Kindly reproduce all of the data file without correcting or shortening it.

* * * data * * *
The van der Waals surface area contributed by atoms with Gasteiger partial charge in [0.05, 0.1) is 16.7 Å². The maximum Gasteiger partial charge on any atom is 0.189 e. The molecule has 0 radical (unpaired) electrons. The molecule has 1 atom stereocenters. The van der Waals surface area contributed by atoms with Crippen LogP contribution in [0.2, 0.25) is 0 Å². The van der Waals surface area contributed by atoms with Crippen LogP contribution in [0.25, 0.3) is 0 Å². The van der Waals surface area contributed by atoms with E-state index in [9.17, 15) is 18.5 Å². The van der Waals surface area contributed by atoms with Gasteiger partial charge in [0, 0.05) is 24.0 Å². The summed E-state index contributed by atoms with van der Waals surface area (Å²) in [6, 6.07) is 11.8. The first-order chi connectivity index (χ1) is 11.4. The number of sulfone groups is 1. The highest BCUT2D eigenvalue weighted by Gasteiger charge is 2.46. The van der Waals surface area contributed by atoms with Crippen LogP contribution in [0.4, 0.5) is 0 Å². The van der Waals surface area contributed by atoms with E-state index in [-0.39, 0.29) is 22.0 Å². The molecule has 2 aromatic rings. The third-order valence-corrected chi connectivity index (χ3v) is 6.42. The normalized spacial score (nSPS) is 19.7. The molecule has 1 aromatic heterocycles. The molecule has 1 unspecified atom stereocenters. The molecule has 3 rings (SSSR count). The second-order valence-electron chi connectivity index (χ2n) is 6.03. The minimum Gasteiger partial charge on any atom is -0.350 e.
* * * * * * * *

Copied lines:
The van der Waals surface area contributed by atoms with Gasteiger partial charge in [0.05, 0.1) is 16.7 Å². The maximum Gasteiger partial charge on any atom is 0.189 e. The molecule has 0 radical (unpaired) electrons. The molecule has 1 atom stereocenters. The van der Waals surface area contributed by atoms with Crippen LogP contribution in [0.2, 0.25) is 0 Å². The van der Waals surface area contributed by atoms with Crippen LogP contribution in [0.25, 0.3) is 0 Å². The van der Waals surface area contributed by atoms with E-state index in [9.17, 15) is 18.5 Å². The van der Waals surface area contributed by atoms with Gasteiger partial charge in [0, 0.05) is 24.0 Å². The summed E-state index contributed by atoms with van der Waals surface area (Å²) in [6, 6.07) is 11.8. The first-order chi connectivity index (χ1) is 11.4. The number of sulfone groups is 1. The highest BCUT2D eigenvalue weighted by Gasteiger charge is 2.46. The van der Waals surface area contributed by atoms with Crippen LogP contribution in [0.4, 0.5) is 0 Å². The van der Waals surface area contributed by atoms with E-state index in [-0.39, 0.29) is 22.0 Å². The molecule has 2 aromatic rings. The third-order valence-corrected chi connectivity index (χ3v) is 6.42. The normalized spacial score (nSPS) is 19.7. The molecule has 1 aromatic heterocycles. The molecule has 1 unspecified atom stereocenters. The molecule has 3 rings (SSSR count). The second-order valence-electron chi connectivity index (χ2n) is 6.03. The minimum Gasteiger partial charge on any atom is -0.350 e.